Lately, both the after-hours and pre-open markets have underestimated the extent of the damage, whereas in the past it was often a place to pick up relative bargains in the aftermath of people over-reacting to bad news and having price moves magnified by low volume and wider than normal spreads.

Seeing some of these big drops it is certainly tempting to want to pick up shares, but that’s where the question of “value trap versus value” enters the picture. For many high beta stocks, especially those that have never demonstrated the ability to recover from a significant price decline, they really need to prove that the fabled story isn’t finally over.

Next week, besides being a holiday shortened trading week is one that has little meaningful economic news scheduled to be released, but will be a busy one for earnings and is more likely to give us some information regarding the economy than the big money center banks are able to do.

Hopefully the next two trading days will allow a good mix of assignments and rollovers, as there may be plenty of opportunity ahead to start thinking about whether some new lower stock prices represent value or trap.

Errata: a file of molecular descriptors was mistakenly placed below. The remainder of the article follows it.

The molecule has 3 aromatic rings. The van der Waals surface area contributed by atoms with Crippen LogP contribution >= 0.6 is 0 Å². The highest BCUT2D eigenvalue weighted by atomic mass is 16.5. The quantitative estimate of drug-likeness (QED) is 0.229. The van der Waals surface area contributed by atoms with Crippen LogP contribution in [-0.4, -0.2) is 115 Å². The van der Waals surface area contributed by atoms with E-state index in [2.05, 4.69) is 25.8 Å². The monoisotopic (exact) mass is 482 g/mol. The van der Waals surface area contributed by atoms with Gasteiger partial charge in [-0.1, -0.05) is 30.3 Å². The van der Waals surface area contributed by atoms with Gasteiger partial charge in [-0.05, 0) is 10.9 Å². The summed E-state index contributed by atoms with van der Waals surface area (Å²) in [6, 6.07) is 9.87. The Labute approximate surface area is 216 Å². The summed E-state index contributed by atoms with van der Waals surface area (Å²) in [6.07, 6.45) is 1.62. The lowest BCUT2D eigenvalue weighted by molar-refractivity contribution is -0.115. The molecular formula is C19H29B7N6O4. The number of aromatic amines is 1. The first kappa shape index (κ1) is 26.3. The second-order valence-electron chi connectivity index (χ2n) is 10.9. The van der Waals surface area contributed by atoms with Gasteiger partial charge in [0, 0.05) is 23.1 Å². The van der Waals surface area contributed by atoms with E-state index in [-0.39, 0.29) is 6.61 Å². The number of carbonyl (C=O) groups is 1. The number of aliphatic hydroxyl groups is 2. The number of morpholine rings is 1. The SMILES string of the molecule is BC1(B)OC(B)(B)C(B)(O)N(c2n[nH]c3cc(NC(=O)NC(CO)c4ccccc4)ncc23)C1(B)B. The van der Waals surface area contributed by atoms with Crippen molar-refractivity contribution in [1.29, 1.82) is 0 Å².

The challenge, as always when a monthly cycle approaches its end, is to get out of the process intact and be able to move forward. With more and more stocks now beginning to offer expanded weekly options there is less need to be so heavily loaded at a monthly option expiration date, such as this Friday.

Instead, the monthly options may wind up being more strategic choices to allow the cushion of time when earnings are due to be announced or when trying to capture a dividend.

Ideally, I would like to see a fairly even distribution of expiration dates between any given day and the coming monthly expiration, but that still proves to be a challenge that is in part dictated by such things as availability and the timing of earnings and dividends, but it would be a nice way to spread risk out in a market that may be prone to sudden moves.

Hopefully, those sudden moves will wait a bit. For now, steady seems to be a nice way to go.

 

  

  

 

   

 Access prior Daily Market Updates by clicking here

 OTP Sector Distribution* as of January 16, 2014

 * Assumes equal number of shares in positions